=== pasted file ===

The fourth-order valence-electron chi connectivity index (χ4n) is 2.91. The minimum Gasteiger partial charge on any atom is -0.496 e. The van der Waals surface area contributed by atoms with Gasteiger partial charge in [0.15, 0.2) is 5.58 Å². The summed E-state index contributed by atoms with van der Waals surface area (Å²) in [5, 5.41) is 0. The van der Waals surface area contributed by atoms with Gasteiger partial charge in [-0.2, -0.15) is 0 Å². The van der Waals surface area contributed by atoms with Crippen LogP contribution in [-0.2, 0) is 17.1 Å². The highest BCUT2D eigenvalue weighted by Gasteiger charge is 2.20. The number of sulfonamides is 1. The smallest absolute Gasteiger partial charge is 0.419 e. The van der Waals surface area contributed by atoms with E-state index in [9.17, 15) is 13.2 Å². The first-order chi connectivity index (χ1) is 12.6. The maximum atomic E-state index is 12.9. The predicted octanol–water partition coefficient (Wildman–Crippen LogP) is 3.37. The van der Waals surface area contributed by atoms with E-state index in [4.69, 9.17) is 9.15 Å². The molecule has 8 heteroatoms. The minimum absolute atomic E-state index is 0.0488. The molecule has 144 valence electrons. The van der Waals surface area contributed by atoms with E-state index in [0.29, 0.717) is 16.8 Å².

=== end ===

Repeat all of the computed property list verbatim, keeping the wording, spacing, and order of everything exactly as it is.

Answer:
The fourth-order valence-electron chi connectivity index (χ4n) is 2.91. The minimum Gasteiger partial charge on any atom is -0.496 e. The van der Waals surface area contributed by atoms with Gasteiger partial charge in [0.15, 0.2) is 5.58 Å². The summed E-state index contributed by atoms with van der Waals surface area (Å²) in [5, 5.41) is 0. The van der Waals surface area contributed by atoms with Gasteiger partial charge in [-0.2, -0.15) is 0 Å². The van der Waals surface area contributed by atoms with Crippen LogP contribution in [-0.2, 0) is 17.1 Å². The highest BCUT2D eigenvalue weighted by Gasteiger charge is 2.20. The number of sulfonamides is 1. The smallest absolute Gasteiger partial charge is 0.419 e. The van der Waals surface area contributed by atoms with E-state index in [9.17, 15) is 13.2 Å². The first-order chi connectivity index (χ1) is 12.6. The maximum atomic E-state index is 12.9. The predicted octanol–water partition coefficient (Wildman–Crippen LogP) is 3.37. The van der Waals surface area contributed by atoms with E-state index in [4.69, 9.17) is 9.15 Å². The molecule has 8 heteroatoms. The minimum absolute atomic E-state index is 0.0488. The molecule has 144 valence electrons. The van der Waals surface area contributed by atoms with E-state index in [0.29, 0.717) is 16.8 Å².